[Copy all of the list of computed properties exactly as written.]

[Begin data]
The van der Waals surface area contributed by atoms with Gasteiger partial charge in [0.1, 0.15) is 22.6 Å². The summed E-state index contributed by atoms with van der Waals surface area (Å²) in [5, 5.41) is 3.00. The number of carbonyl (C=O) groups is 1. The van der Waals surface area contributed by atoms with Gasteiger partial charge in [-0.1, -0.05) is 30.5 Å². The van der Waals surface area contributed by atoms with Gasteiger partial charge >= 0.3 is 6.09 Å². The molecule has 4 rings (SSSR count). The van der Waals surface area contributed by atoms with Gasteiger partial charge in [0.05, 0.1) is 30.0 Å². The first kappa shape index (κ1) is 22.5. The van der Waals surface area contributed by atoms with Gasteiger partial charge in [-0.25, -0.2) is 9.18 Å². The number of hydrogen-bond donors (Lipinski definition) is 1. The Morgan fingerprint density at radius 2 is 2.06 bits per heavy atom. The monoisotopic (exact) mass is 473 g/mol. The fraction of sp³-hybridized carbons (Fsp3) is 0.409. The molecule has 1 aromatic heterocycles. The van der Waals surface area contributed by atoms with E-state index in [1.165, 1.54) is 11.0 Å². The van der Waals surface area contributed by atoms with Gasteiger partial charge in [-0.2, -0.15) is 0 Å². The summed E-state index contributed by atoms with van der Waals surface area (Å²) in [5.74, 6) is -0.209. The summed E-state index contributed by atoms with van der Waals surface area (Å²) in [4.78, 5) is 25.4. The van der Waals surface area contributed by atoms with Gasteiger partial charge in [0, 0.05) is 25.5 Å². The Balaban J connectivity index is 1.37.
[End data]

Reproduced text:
The van der Waals surface area contributed by atoms with Gasteiger partial charge in [0.1, 0.15) is 22.6 Å². The summed E-state index contributed by atoms with van der Waals surface area (Å²) in [5, 5.41) is 3.00. The number of carbonyl (C=O) groups is 1. The van der Waals surface area contributed by atoms with Gasteiger partial charge in [-0.1, -0.05) is 30.5 Å². The van der Waals surface area contributed by atoms with Gasteiger partial charge >= 0.3 is 6.09 Å². The molecule has 4 rings (SSSR count). The van der Waals surface area contributed by atoms with Gasteiger partial charge in [0.05, 0.1) is 30.0 Å². The first kappa shape index (κ1) is 22.5. The van der Waals surface area contributed by atoms with Gasteiger partial charge in [-0.25, -0.2) is 9.18 Å². The number of hydrogen-bond donors (Lipinski definition) is 1. The Morgan fingerprint density at radius 2 is 2.06 bits per heavy atom. The monoisotopic (exact) mass is 473 g/mol. The fraction of sp³-hybridized carbons (Fsp3) is 0.409. The molecule has 1 aromatic heterocycles. The van der Waals surface area contributed by atoms with E-state index in [1.165, 1.54) is 11.0 Å². The van der Waals surface area contributed by atoms with Gasteiger partial charge in [-0.2, -0.15) is 0 Å². The summed E-state index contributed by atoms with van der Waals surface area (Å²) in [5.74, 6) is -0.209. The summed E-state index contributed by atoms with van der Waals surface area (Å²) in [4.78, 5) is 25.4. The van der Waals surface area contributed by atoms with Gasteiger partial charge in [0, 0.05) is 25.5 Å². The Balaban J connectivity index is 1.37.